MÁDARA is amongst the first brands reviewed on my half-a-decade-old blog. I credit Mádara’s longevity to their outstanding quality and ability to grow at their own rate.
Despite its rising popularity, Mádara still maintains a sense of mystery. They march to the beat of their own drum, they do not rely on relentless magazine features and yet the growing number of retailers and shops stocking this Latvian brand speaks for its success. On my last trip to London, I had the pleasant surprise to find them in the beauty aisle of Whole Foods. As a testament of my love for this brand, I have tried at least 2/3rds of their entire range in the past 5 years – just call me Madame Mádara 😉
Mádara’s formulas incorporate their signature organic repair and protective complex using active Northern ingredients and other botanical extracts, which are Ecocert and Cosmos natural certified. They manage to continuously impress me for they deliver performance-wise. Does that mean that everything I used has worked for me? No. Some products showed better results than others but overall my experience with Mádara has been excellent. Other skincare brands whose lines I have tried extensively are SkinOwl and Josh Rosebrook, both very dear to me as well.
Reviewed on the blog are:
I have tried many more products, it’s just that it did not necessarily end up in a blog review, in addition to a couple of Instagram posts. Today, I wanted to focus on their sun care products since they recently came out with a rather extensive range. A heads up on the color scheme used for the ingredients, common ingredients share the same colors and the unique ingredients are put in black, bold and underlined. The CC and the tinted sunscreen share a similar formula so let’s start with them.
It has been one of my holy-grails for over a year now. I wish it came in a bigger tube. It’s silky smooth, blends like a dream and doesn’t feel heavy or cakey. You can skip foundation, the coverage is a solid medium. The finish is dewy which is a personal preference. To mattify, just apply a little setting powder on top. Aside from its great coverage, I am amazed by its plumping/toning properties. My skin instantly looks better every time I wear it. I was even told that it looked like porcelain doll skin.
Performance-wise, the CC cream definitely acts as a lightweight shield from urban pollution. After a full day out in the city, the state of my skin remains impeccable, no signs of stress or tension. The coverage fades after 5-6 hours so if I need to hide big spots, I keep a little concealer in hand for touch-ups. I wish they expanded the shade range though. In foundations, I am usually a “medium”, “light/medium with neutral undertones”. Therefore, City CC’s “medium beige” is a good match for me but I can’t imagine that this is dark enough for deeper skin tones.
Let’s now have a look at the formula a little closer: ingredients specific to the City CC cream are seabuckthorn and St. John’s wort extracts. These two plants have been tested in vitro and have shown amazing benefits. Seabuckthorn is actually reported to have close to 200 properties.1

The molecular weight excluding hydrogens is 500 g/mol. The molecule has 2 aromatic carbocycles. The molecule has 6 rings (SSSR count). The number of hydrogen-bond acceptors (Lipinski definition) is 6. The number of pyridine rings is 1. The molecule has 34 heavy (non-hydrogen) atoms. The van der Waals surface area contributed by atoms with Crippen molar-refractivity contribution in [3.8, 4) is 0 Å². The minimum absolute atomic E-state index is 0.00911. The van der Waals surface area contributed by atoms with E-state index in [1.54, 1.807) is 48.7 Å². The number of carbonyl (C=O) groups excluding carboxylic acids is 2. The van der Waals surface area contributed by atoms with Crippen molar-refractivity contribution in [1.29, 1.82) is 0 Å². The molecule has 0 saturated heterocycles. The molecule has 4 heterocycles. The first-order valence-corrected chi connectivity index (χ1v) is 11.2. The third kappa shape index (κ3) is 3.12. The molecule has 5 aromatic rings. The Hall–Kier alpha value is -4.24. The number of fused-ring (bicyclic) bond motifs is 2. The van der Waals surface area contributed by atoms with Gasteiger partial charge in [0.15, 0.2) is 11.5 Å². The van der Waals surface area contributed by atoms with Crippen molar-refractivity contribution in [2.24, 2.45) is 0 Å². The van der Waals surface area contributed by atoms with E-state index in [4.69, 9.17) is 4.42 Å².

Seabuckthorn contains flavonoids and essential fatty acids. Rich in linolic acid, it regulates sebum production and is an excellent oil for acne prone skin. Rich in omega 3, 6 and 7 and 9 to support skin regeneration and repair, seabuckthorn can strengthen the lipid barrier, lower transepidermal water loss and boost the skin hydration level. Seabuckthorn improves skin oxygenation, blood circulation and might remove excess toxins from the body. It also easily penetrates into the epidermis and slows down inflammation.
St. John Wort exhibit strong anti-inflammatory effects and has been used in the treatment of psoriasis2. It is considered safe and efficacious therapy for skin and soft tissue infections3. In addition to these two powerhouses, we have oak bark extract, vitamin c, aloe vera juice, and grape seed oil, all of them being suitable for all skin types. Although Hyaluronic acid appears on the tube right below the name of the product, it is not one of the main components of the formula, appearing right at the bottom of the INCI’s list.
Mádara took their time to perfect this formula and it shows. I just wish it was more than SPF15! SPF30 would have been perfect. I always have to carry my Ilia Beauty translucent SPF30 powder with me for touch-ups throughout the day on days I wear makeup because I can’t reapply tinted cream over it. Other than that, I am pleased as punch with this product.
Price: 27 EUR for 40mL.
Aloe Barbadensis (Aloe) Leaf Juice, Dicaprylyl Carbonate, CI 77499, Isoamyl Laurate, Ascorbyl Palmitate (Vitamin C), Zinc Oxide, Titanium Dioxide (CI 77891), Glycerin, Sorbitan Olivate, Beeswax, Lecithin, Polyglyceryl-2 Dipolyhydroxystearate, Silica, Aqua, Cellulose, Hippophae Rhamnoides (Seabuckthorn) Fruit Extract, Hypericum Perforatum (St. John’s Wort) Extract, Quercus Robur (Oak) Bark Extract, Camellia Sinensis Leaf Extract, Vitis Vinifera (Grape) Seed Oil, Sodium Chloride, Sorbitan Caprylate, Palmitic acid, Stearic Acid, Propanediol, Benzoic Acid, Hydrolyzed Hyaluronic Acid, Sodium Hyaluronate, Iron oxide CI77492, CI 77491, Sodium Phytate, Tocopherol, Vanillin, Potassium Hydroxide